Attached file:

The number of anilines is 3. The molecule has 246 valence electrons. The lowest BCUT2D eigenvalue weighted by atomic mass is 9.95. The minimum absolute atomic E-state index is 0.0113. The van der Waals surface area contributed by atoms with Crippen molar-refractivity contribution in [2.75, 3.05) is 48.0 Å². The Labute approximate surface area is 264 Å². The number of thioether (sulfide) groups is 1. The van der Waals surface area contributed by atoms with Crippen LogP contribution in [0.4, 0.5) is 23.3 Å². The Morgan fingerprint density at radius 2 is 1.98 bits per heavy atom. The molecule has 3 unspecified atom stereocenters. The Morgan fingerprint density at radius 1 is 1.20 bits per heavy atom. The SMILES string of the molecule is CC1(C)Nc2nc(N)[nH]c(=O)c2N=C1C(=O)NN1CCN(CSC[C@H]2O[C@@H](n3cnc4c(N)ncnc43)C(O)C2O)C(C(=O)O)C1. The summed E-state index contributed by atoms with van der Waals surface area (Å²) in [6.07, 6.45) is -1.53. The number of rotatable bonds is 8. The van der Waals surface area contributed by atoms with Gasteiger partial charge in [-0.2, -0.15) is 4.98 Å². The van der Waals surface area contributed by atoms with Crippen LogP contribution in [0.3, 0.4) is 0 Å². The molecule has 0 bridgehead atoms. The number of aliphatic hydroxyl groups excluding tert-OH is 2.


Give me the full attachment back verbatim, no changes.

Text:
The number of anilines is 3. The molecule has 246 valence electrons. The lowest BCUT2D eigenvalue weighted by atomic mass is 9.95. The minimum absolute atomic E-state index is 0.0113. The van der Waals surface area contributed by atoms with Crippen molar-refractivity contribution in [2.75, 3.05) is 48.0 Å². The Labute approximate surface area is 264 Å². The number of thioether (sulfide) groups is 1. The van der Waals surface area contributed by atoms with Crippen LogP contribution in [0.4, 0.5) is 23.3 Å². The Morgan fingerprint density at radius 2 is 1.98 bits per heavy atom. The molecule has 3 unspecified atom stereocenters. The Morgan fingerprint density at radius 1 is 1.20 bits per heavy atom. The SMILES string of the molecule is CC1(C)Nc2nc(N)[nH]c(=O)c2N=C1C(=O)NN1CCN(CSC[C@H]2O[C@@H](n3cnc4c(N)ncnc43)C(O)C2O)C(C(=O)O)C1. The summed E-state index contributed by atoms with van der Waals surface area (Å²) in [6.07, 6.45) is -1.53. The number of rotatable bonds is 8. The van der Waals surface area contributed by atoms with Gasteiger partial charge in [-0.2, -0.15) is 4.98 Å². The van der Waals surface area contributed by atoms with Crippen LogP contribution in [0.3, 0.4) is 0 Å². The molecule has 0 bridgehead atoms. The number of aliphatic hydroxyl groups excluding tert-OH is 2.